The hospitality industry is embracing the new wave, making soft skills a prominent part of the industry

As organizations increasingly realize the relevance of soft skills, they are investing in training their workforce to enable the formulation of a lasting bond between customers and the brand.

By Kunal Vasudeva

The integration of soft skills in the hospitality industry is not new. Soft skills are intrinsic to the hotel industry, but they have always existed in a more tacit way. Acquiring soft skills in the customer-centric industry is almost non-negotiable for hospitality professionals as well as aspirants. Although they have always been considered a valuable set of skills, it is only now that we address their importance, how mastering soft skills is as mandatory as hard skills.

Consumer behavior is changing faster than ever in the new world, and the industry must catch up. This requires a stronger set of cognitive skills in professionals who can understand the mindset of consumers and provide them with a sense of calm, control, assurance and stability. As organizations increasingly realize the relevance of soft skills, they are investing in training their workforce to enable the formulation of a lasting bond between customers and the brand. Moreover, they are also changing their recruitment process to select candidates with people skills. The impact of these skills on an individual employee not only improves their performance, but also the overall performance of an organization.

Soft skills are essential for employees to keep pace with their organization, their customers, and their workflow. Initially, skills that facilitate critical thinking, decision making, problem solving, cultural engagement and work management were taken for granted on the job. Companies would devote a lot of resources to training employees and equipping them with the right set of soft skills to improve their performance, increase brand value and maximize monetary gains. Today, instead of spending money on training employees, companies are opting for selective hiring and investing the extra funds in technology so that routine work can be automated or outsourced to machines. In this way, companies can increase the quality of their service as well as the brand value.

Traditionally, companies assessed candidates on technical skills when recruiting. Hard skills relate to the technical know-how of things and are skills required to perform a job well. These skills generally require the acquisition of knowledge and are considered to be associated with an individual’s intelligence quotient. On the contrary, soft skills are associated with an individual’s emotional quotient and broadly include interpersonal, human, relational or behavioral skills. These were previously seen as subsidiary to hard skills for success in leadership positions. Over time, they have claimed a more formidable place in organizations as now organizations are looking for these skills in candidates even applying for entry-level jobs.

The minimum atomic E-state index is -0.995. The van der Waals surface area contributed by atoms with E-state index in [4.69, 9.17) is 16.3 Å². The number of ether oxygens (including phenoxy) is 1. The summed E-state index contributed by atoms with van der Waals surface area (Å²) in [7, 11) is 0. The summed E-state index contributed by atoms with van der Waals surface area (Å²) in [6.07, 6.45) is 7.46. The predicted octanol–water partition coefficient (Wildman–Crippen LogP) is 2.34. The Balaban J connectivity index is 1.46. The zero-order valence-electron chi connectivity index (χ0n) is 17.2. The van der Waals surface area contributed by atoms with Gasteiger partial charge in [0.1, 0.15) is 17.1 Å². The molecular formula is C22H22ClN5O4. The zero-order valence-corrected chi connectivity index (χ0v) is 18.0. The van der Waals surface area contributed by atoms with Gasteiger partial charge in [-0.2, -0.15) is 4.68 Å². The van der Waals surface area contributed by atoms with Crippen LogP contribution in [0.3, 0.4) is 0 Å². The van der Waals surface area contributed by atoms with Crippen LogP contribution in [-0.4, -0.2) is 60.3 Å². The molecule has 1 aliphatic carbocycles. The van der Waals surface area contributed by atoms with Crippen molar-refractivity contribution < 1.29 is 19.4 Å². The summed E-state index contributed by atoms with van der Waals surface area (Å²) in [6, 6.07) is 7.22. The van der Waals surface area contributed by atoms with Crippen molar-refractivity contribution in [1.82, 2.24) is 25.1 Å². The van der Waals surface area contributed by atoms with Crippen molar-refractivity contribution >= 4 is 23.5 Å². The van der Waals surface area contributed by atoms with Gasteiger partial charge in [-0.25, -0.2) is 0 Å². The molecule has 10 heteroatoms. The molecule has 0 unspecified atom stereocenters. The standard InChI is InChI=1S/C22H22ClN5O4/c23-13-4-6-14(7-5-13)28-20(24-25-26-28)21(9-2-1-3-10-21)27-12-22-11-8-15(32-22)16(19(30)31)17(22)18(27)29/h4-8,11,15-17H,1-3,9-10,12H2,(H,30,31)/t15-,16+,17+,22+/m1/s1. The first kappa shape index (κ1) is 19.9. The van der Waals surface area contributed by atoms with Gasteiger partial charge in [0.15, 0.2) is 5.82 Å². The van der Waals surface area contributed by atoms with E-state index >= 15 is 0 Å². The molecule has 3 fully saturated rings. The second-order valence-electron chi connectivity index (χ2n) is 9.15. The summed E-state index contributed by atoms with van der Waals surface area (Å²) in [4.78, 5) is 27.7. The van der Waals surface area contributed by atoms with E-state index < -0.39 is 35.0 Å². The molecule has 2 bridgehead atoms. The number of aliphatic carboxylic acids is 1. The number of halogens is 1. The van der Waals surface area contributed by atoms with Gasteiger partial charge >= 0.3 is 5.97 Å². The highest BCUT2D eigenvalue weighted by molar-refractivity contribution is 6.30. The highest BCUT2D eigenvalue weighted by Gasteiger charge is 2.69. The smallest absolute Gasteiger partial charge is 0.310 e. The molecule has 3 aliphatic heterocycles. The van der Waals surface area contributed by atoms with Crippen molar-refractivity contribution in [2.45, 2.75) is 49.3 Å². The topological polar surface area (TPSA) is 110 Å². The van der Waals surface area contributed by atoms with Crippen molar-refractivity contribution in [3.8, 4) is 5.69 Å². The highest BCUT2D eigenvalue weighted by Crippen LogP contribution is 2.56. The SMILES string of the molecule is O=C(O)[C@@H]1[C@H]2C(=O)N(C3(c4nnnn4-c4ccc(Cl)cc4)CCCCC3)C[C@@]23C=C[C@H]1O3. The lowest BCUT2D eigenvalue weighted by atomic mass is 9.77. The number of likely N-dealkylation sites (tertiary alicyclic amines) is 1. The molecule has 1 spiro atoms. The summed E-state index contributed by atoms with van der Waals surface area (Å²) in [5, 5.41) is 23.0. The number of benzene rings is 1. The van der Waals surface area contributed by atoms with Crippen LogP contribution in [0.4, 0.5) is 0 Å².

The importance of soft skills is recognized by industry leaders, who see the value of soft skills and say they are as crucial as hard skills. In fact, people in the hospitality industry make great leaders in any industry. To leave an imprint and create a privileged bond with consumers, brands are looking for candidates with unique human abilities, able to adapt to change, sensitive to culture, manage the escalation of disputes, manage conflict resolution and create a positive environment for both guests and colleagues.

The role of training institutes is essential here, which are also adapting by placing greater emphasis on soft skills. They help students develop crucial life skills such as analytical skills, communication skills, emotional intelligence, mindfulness, adaptability, integrity, optimism, self-motivation and resilience. A recent industry forecast published by Deloitte Access Economics said that general skill-intensive occupations will account for two-thirds of all jobs by 2030 and that the number of jobs in skill-intensive occupations general should increase by 2.5 times the employment rate. in other professions. The study further added that 70% of all future job profiles in the non-technical field will consist of human-centric capabilities.

Hospitality institutions are also equipping industry aspirants with “Hospitality Intelligence”. This includes interpersonal skills such as emotional, social and cultural intelligence, as well as intrapersonal skills such as critical thinking, self-management, productivity, proactivity and engagement. These skills lay the foundation for strong brand loyalty and customer relationships. A mix of these skills will allow professionals to excel in the areas of relationship management, crisis management, information dissemination and quick decision making. Going forward, these skills, which will impact the future of work, are expected to grow in importance and application.

The author is co-founder and chief operating officer of the Indian School of Hospitality.